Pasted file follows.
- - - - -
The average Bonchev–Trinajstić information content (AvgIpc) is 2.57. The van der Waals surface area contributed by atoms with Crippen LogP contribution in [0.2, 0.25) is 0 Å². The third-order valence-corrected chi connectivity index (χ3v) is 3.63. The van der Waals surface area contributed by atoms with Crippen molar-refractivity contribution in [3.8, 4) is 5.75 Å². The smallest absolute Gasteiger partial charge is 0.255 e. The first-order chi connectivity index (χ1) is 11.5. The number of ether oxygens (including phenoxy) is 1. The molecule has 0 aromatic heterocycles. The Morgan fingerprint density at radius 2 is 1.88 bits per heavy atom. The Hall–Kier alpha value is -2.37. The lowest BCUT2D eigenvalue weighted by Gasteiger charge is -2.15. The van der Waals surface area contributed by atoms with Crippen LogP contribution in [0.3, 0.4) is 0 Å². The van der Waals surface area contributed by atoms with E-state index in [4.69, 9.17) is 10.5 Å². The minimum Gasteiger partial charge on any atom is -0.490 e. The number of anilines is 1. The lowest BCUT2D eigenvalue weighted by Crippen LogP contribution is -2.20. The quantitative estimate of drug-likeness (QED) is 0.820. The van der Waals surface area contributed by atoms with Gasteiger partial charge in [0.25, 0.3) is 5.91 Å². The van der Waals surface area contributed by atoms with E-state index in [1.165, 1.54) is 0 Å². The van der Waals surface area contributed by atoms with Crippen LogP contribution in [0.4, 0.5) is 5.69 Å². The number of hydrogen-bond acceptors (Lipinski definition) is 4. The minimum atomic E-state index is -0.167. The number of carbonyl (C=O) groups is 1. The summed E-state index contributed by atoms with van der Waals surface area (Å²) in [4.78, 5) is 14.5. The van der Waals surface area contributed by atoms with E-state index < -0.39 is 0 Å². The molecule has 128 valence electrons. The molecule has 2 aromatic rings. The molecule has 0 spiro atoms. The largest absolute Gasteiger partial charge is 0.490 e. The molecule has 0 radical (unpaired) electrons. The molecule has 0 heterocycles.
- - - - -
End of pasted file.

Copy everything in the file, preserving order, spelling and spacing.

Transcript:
The average Bonchev–Trinajstić information content (AvgIpc) is 2.57. The van der Waals surface area contributed by atoms with Crippen LogP contribution in [0.2, 0.25) is 0 Å². The third-order valence-corrected chi connectivity index (χ3v) is 3.63. The van der Waals surface area contributed by atoms with Crippen molar-refractivity contribution in [3.8, 4) is 5.75 Å². The smallest absolute Gasteiger partial charge is 0.255 e. The first-order chi connectivity index (χ1) is 11.5. The number of ether oxygens (including phenoxy) is 1. The molecule has 0 aromatic heterocycles. The Morgan fingerprint density at radius 2 is 1.88 bits per heavy atom. The Hall–Kier alpha value is -2.37. The lowest BCUT2D eigenvalue weighted by Gasteiger charge is -2.15. The van der Waals surface area contributed by atoms with Crippen LogP contribution in [0.3, 0.4) is 0 Å². The van der Waals surface area contributed by atoms with E-state index in [4.69, 9.17) is 10.5 Å². The minimum Gasteiger partial charge on any atom is -0.490 e. The number of anilines is 1. The lowest BCUT2D eigenvalue weighted by Crippen LogP contribution is -2.20. The quantitative estimate of drug-likeness (QED) is 0.820. The van der Waals surface area contributed by atoms with Gasteiger partial charge in [0.25, 0.3) is 5.91 Å². The van der Waals surface area contributed by atoms with E-state index in [1.165, 1.54) is 0 Å². The van der Waals surface area contributed by atoms with Crippen LogP contribution in [0.4, 0.5) is 5.69 Å². The number of hydrogen-bond acceptors (Lipinski definition) is 4. The minimum atomic E-state index is -0.167. The number of carbonyl (C=O) groups is 1. The summed E-state index contributed by atoms with van der Waals surface area (Å²) in [4.78, 5) is 14.5. The van der Waals surface area contributed by atoms with E-state index < -0.39 is 0 Å². The molecule has 128 valence electrons. The molecule has 2 aromatic rings. The molecule has 0 spiro atoms. The largest absolute Gasteiger partial charge is 0.490 e. The molecule has 0 radical (unpaired) electrons. The molecule has 0 heterocycles.